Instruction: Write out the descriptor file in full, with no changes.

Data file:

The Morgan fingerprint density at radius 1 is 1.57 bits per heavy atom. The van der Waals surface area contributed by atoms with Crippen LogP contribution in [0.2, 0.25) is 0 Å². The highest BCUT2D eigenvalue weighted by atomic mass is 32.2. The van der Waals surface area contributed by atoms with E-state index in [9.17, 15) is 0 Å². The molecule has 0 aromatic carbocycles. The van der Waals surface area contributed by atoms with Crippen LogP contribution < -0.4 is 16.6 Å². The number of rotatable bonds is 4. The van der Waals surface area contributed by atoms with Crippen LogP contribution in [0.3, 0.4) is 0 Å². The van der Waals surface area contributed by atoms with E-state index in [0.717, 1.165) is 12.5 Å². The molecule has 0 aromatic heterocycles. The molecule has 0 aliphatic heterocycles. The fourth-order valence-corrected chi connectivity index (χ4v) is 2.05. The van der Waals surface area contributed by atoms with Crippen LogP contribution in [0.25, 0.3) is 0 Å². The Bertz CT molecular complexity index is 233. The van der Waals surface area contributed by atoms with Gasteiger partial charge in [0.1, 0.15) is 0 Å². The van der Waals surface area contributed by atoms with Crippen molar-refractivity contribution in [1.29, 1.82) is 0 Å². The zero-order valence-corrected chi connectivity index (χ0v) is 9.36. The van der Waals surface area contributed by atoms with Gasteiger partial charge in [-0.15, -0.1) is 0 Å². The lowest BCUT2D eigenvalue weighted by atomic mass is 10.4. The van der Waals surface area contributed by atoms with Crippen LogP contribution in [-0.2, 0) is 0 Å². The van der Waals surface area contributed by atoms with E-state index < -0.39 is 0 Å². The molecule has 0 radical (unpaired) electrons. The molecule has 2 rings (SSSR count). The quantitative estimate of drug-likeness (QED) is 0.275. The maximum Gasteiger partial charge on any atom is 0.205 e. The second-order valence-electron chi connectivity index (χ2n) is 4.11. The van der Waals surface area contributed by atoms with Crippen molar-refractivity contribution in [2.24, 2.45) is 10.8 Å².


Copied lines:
The Morgan fingerprint density at radius 1 is 1.57 bits per heavy atom. The van der Waals surface area contributed by atoms with Crippen LogP contribution in [0.2, 0.25) is 0 Å². The highest BCUT2D eigenvalue weighted by atomic mass is 32.2. The van der Waals surface area contributed by atoms with E-state index in [9.17, 15) is 0 Å². The molecule has 0 aromatic carbocycles. The van der Waals surface area contributed by atoms with Crippen LogP contribution < -0.4 is 16.6 Å². The number of rotatable bonds is 4. The van der Waals surface area contributed by atoms with Crippen LogP contribution in [0.3, 0.4) is 0 Å². The van der Waals surface area contributed by atoms with E-state index in [0.717, 1.165) is 12.5 Å². The molecule has 0 aromatic heterocycles. The molecule has 0 aliphatic heterocycles. The fourth-order valence-corrected chi connectivity index (χ4v) is 2.05. The van der Waals surface area contributed by atoms with Crippen LogP contribution in [0.25, 0.3) is 0 Å². The Bertz CT molecular complexity index is 233. The van der Waals surface area contributed by atoms with Gasteiger partial charge in [0.1, 0.15) is 0 Å². The van der Waals surface area contributed by atoms with Crippen molar-refractivity contribution in [1.29, 1.82) is 0 Å². The zero-order valence-corrected chi connectivity index (χ0v) is 9.36. The van der Waals surface area contributed by atoms with Gasteiger partial charge in [-0.15, -0.1) is 0 Å². The lowest BCUT2D eigenvalue weighted by atomic mass is 10.4. The van der Waals surface area contributed by atoms with Crippen LogP contribution in [-0.2, 0) is 0 Å². The van der Waals surface area contributed by atoms with E-state index < -0.39 is 0 Å². The molecule has 0 radical (unpaired) electrons. The molecule has 2 rings (SSSR count). The quantitative estimate of drug-likeness (QED) is 0.275. The maximum Gasteiger partial charge on any atom is 0.205 e. The second-order valence-electron chi connectivity index (χ2n) is 4.11. The van der Waals surface area contributed by atoms with Crippen molar-refractivity contribution in [2.24, 2.45) is 10.8 Å².